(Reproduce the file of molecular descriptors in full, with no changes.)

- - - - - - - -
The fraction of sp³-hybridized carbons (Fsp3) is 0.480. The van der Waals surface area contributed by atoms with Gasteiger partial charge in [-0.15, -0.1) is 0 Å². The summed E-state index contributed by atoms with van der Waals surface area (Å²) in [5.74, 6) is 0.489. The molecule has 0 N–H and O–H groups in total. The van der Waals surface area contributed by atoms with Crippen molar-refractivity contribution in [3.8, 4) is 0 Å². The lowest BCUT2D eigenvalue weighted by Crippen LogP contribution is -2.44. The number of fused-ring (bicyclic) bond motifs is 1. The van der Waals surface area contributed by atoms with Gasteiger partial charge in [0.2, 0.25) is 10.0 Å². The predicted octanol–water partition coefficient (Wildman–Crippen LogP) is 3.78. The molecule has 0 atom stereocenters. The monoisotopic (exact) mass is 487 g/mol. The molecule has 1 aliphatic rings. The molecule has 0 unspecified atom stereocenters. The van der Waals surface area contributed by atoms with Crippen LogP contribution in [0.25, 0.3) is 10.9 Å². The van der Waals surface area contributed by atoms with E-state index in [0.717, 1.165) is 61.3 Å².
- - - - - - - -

The fraction of sp³-hybridized carbons (Fsp3) is 0.480. The van der Waals surface area contributed by atoms with Gasteiger partial charge in [-0.15, -0.1) is 0 Å². The summed E-state index contributed by atoms with van der Waals surface area (Å²) in [5.74, 6) is 0.489. The molecule has 0 N–H and O–H groups in total. The van der Waals surface area contributed by atoms with Crippen molar-refractivity contribution in [3.8, 4) is 0 Å². The lowest BCUT2D eigenvalue weighted by Crippen LogP contribution is -2.44. The number of fused-ring (bicyclic) bond motifs is 1. The van der Waals surface area contributed by atoms with Gasteiger partial charge in [0.2, 0.25) is 10.0 Å². The predicted octanol–water partition coefficient (Wildman–Crippen LogP) is 3.78. The molecule has 0 atom stereocenters. The monoisotopic (exact) mass is 487 g/mol. The molecule has 1 aliphatic rings. The molecule has 0 unspecified atom stereocenters. The van der Waals surface area contributed by atoms with Crippen LogP contribution in [0.25, 0.3) is 10.9 Å². The van der Waals surface area contributed by atoms with E-state index in [0.717, 1.165) is 61.3 Å².